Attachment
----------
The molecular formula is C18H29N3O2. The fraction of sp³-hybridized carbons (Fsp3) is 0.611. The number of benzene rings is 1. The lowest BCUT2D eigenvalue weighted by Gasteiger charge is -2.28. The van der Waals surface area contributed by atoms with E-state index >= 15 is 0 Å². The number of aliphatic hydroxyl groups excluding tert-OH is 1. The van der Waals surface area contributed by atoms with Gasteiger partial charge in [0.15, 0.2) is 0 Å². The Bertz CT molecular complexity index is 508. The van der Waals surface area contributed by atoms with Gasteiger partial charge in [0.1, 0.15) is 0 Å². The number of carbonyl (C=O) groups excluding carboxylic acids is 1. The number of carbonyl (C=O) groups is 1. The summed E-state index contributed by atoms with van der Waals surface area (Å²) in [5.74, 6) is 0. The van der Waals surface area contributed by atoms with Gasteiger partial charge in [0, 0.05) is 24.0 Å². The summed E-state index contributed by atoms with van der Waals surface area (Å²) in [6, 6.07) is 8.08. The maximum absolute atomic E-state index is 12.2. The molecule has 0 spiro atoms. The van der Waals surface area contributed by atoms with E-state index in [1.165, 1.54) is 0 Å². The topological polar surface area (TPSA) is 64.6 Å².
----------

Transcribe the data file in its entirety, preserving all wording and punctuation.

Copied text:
The molecular formula is C18H29N3O2. The fraction of sp³-hybridized carbons (Fsp3) is 0.611. The number of benzene rings is 1. The lowest BCUT2D eigenvalue weighted by Gasteiger charge is -2.28. The van der Waals surface area contributed by atoms with E-state index >= 15 is 0 Å². The number of aliphatic hydroxyl groups excluding tert-OH is 1. The van der Waals surface area contributed by atoms with Gasteiger partial charge in [0.15, 0.2) is 0 Å². The Bertz CT molecular complexity index is 508. The van der Waals surface area contributed by atoms with Gasteiger partial charge in [0.1, 0.15) is 0 Å². The number of carbonyl (C=O) groups excluding carboxylic acids is 1. The number of carbonyl (C=O) groups is 1. The summed E-state index contributed by atoms with van der Waals surface area (Å²) in [5.74, 6) is 0. The van der Waals surface area contributed by atoms with Gasteiger partial charge in [0, 0.05) is 24.0 Å². The summed E-state index contributed by atoms with van der Waals surface area (Å²) in [6, 6.07) is 8.08. The maximum absolute atomic E-state index is 12.2. The molecule has 0 spiro atoms. The van der Waals surface area contributed by atoms with E-state index in [1.165, 1.54) is 0 Å². The topological polar surface area (TPSA) is 64.6 Å².